Masters Degree Completed in Quality Assurance and Regulatory Affairs



    This week I completed my last and final class on the Temple University Quality Assurance and Regulatory Affairs degree program. I am now set to graduate with the masters degree, after my final grades come in. It has been an honor and a pleasure to study with the best and brightest industry professionals in the America's oldest Regulatory Affairs degree program. When I first set out to study for the Drug Development certificate three years ago I really wanted to explore a new area out of curiosity, not really knowing what to expect from industry and wanting to venture outside of my comfort zone in academia. My hardcore academic friends remain baffled by such a decision to go back to school and study anything at all, after having done a neurobiology PhD and a decade of postdocking. Three years later, I have acquired a broad spectrum of knowledge about the pharmaceutical development processes and gotten some insights into planning regulatory strategies with the FDA. I have also held some interesting study group interactions with industry classmates and met some great teachers along the way.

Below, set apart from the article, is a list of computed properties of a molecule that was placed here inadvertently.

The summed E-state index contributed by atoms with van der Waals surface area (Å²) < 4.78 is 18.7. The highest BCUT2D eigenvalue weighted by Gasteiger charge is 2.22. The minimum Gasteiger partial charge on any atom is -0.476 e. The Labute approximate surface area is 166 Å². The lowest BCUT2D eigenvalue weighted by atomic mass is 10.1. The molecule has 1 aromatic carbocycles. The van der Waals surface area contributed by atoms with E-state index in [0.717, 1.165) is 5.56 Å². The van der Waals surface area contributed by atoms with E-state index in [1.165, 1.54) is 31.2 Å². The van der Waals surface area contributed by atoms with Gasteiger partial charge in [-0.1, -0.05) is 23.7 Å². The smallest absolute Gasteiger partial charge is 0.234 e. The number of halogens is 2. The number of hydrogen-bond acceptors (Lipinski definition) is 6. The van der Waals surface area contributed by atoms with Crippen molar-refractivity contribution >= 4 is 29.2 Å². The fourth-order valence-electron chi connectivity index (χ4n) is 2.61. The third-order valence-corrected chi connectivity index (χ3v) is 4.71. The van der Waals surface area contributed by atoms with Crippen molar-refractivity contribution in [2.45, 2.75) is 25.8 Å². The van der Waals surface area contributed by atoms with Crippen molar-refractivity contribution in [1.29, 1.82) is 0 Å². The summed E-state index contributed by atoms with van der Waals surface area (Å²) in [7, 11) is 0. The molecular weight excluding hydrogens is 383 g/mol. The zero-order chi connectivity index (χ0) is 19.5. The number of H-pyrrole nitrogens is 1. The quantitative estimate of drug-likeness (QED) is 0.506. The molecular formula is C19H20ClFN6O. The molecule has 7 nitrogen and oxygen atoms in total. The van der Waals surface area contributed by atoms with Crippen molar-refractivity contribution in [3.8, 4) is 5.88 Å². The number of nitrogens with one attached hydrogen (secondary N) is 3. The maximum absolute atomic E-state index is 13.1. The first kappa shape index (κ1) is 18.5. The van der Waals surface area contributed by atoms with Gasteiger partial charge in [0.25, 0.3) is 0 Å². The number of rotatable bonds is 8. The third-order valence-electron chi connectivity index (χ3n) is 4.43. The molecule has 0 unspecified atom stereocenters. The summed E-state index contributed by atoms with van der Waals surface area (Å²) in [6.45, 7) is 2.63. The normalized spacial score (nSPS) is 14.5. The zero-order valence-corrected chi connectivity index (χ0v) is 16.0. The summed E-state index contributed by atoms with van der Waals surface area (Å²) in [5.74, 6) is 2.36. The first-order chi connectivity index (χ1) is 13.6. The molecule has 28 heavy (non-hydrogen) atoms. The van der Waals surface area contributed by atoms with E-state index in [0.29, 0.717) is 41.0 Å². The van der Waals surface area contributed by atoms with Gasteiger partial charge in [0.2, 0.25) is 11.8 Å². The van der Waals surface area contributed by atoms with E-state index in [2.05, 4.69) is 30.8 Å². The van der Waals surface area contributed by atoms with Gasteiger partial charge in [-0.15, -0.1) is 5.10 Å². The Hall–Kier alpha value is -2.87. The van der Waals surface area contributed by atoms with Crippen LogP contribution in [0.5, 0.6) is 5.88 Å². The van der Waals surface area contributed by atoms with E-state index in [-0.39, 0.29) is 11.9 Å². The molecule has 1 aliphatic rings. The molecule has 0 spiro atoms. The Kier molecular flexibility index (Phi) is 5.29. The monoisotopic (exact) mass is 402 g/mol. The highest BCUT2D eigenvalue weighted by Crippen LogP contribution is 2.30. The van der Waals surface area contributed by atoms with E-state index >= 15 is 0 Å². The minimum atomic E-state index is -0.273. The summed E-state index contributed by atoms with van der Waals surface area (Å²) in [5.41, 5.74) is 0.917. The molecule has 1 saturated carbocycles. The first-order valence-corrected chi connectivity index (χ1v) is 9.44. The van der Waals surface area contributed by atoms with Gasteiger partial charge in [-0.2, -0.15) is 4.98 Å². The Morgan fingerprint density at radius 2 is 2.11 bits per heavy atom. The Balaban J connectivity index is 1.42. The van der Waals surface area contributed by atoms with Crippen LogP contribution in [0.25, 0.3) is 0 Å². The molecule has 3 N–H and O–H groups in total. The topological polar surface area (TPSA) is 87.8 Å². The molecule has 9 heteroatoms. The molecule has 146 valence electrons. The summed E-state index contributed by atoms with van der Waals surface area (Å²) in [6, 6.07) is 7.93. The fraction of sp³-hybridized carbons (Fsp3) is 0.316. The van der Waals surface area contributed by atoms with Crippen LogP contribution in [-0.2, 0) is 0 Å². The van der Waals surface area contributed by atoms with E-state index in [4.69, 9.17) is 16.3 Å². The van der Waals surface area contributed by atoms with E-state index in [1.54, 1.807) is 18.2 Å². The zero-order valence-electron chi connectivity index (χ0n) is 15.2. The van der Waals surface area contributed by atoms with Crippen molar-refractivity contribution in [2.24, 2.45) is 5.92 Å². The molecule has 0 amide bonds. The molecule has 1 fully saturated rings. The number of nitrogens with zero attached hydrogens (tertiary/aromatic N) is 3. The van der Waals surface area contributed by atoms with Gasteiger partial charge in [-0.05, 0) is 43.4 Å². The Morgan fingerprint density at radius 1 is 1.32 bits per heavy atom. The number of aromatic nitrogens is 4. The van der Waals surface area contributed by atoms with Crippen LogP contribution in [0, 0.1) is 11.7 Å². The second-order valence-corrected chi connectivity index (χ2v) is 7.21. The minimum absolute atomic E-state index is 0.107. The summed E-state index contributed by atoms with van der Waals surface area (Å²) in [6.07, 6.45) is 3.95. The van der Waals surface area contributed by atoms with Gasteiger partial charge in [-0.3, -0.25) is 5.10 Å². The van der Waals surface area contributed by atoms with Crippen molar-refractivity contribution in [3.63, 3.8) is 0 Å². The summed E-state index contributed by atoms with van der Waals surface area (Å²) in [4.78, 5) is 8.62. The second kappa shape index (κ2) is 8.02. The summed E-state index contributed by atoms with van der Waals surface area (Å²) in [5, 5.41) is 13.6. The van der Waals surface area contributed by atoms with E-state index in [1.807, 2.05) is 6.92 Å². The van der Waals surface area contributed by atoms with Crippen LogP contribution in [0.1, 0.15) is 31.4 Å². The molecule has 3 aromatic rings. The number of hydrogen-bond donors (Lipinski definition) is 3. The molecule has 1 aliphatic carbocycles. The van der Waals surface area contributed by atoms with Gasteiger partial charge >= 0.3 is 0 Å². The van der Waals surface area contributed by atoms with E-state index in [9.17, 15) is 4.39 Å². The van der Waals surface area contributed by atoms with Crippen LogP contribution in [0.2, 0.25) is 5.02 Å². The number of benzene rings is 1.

No one grows up saying "I want to be a regulatory affairs professional" or "I want to be a Quality Assurance specialist" and as an academic scientist, complying to SOPs is the last thing on your mind while you try to make discoveries. However, studying these classes has opened up my eyes to entirely new worlds of career possibilities and focused my attention on some of the biggest issues the biotech industry and world governments face today. Furthermore, during the time I attended classes, I have seen in real-time the impact of food and drug regulations on the industry. Sometimes there are devastating consequences when organizations either ignore or defraud the FDA and mishandled QA inspections - just look at Theranos and Dr Reddy's. Sometimes there are exciting prospects when the FDA Advisory Committee is presented with controversial data for life-saving but minimally tested biologic therapeutics (Sarepta's Exondys 51 drug). The most striking lesson I learnt was in Food and Drug Law class: that the CEO is ultimately responsible for the company's failings (Park Doctrine, Acme food scandal). Even if employees failed to keep rodents out of the food storage facility, that deficiency was ultimately because of mismanagement from the chairman, who was subsequently fired because of it! A powerful lesson!

    While I have not managed to find a direct entry point into a career in regulatory affairs or quality assurance I hope my degree will provide leverage for future interactions with this discipline and maybe someday land me in the good books of FDA reviewers. Who knows, I might even be able to work with them in future!